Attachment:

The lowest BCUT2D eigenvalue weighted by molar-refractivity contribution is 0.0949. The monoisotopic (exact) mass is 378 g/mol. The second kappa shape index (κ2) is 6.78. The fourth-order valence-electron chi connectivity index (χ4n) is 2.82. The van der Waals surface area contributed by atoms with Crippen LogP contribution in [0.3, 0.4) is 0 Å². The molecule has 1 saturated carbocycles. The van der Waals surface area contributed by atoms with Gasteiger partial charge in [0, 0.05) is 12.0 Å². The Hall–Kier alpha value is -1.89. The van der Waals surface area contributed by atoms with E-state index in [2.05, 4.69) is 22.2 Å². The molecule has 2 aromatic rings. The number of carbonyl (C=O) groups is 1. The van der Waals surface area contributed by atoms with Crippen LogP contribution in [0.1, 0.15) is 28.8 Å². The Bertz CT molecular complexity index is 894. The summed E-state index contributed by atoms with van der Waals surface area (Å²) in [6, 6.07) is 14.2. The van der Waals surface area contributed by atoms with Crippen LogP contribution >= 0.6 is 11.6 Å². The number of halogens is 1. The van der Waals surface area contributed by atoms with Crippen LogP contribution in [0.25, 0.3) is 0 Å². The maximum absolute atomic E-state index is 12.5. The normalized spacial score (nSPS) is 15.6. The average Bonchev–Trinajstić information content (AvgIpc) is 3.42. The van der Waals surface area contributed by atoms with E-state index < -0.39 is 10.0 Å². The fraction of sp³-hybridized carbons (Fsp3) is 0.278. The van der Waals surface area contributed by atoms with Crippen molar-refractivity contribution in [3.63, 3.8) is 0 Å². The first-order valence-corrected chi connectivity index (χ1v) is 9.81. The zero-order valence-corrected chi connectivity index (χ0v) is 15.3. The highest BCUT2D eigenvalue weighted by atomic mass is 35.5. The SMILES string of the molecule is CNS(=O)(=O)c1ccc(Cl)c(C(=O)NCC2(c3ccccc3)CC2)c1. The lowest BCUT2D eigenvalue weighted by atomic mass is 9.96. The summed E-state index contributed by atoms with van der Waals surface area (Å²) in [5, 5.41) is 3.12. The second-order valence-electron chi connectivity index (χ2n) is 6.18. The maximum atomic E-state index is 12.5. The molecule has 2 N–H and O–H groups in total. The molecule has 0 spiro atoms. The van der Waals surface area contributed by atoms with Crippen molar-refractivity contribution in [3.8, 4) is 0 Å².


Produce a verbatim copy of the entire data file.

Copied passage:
The lowest BCUT2D eigenvalue weighted by molar-refractivity contribution is 0.0949. The monoisotopic (exact) mass is 378 g/mol. The second kappa shape index (κ2) is 6.78. The fourth-order valence-electron chi connectivity index (χ4n) is 2.82. The van der Waals surface area contributed by atoms with Crippen LogP contribution in [0.3, 0.4) is 0 Å². The molecule has 1 saturated carbocycles. The van der Waals surface area contributed by atoms with Gasteiger partial charge in [0, 0.05) is 12.0 Å². The Hall–Kier alpha value is -1.89. The van der Waals surface area contributed by atoms with E-state index in [2.05, 4.69) is 22.2 Å². The molecule has 2 aromatic rings. The number of carbonyl (C=O) groups is 1. The van der Waals surface area contributed by atoms with Crippen LogP contribution in [0.1, 0.15) is 28.8 Å². The Bertz CT molecular complexity index is 894. The summed E-state index contributed by atoms with van der Waals surface area (Å²) in [6, 6.07) is 14.2. The van der Waals surface area contributed by atoms with Crippen LogP contribution >= 0.6 is 11.6 Å². The number of halogens is 1. The van der Waals surface area contributed by atoms with Crippen LogP contribution in [0.25, 0.3) is 0 Å². The maximum absolute atomic E-state index is 12.5. The normalized spacial score (nSPS) is 15.6. The average Bonchev–Trinajstić information content (AvgIpc) is 3.42. The van der Waals surface area contributed by atoms with E-state index < -0.39 is 10.0 Å². The fraction of sp³-hybridized carbons (Fsp3) is 0.278. The van der Waals surface area contributed by atoms with Crippen molar-refractivity contribution in [3.63, 3.8) is 0 Å². The first-order valence-corrected chi connectivity index (χ1v) is 9.81. The zero-order valence-corrected chi connectivity index (χ0v) is 15.3. The highest BCUT2D eigenvalue weighted by atomic mass is 35.5. The SMILES string of the molecule is CNS(=O)(=O)c1ccc(Cl)c(C(=O)NCC2(c3ccccc3)CC2)c1. The lowest BCUT2D eigenvalue weighted by atomic mass is 9.96. The summed E-state index contributed by atoms with van der Waals surface area (Å²) in [5, 5.41) is 3.12. The second-order valence-electron chi connectivity index (χ2n) is 6.18. The maximum atomic E-state index is 12.5. The molecule has 2 N–H and O–H groups in total. The molecule has 0 spiro atoms. The van der Waals surface area contributed by atoms with Crippen molar-refractivity contribution in [3.8, 4) is 0 Å².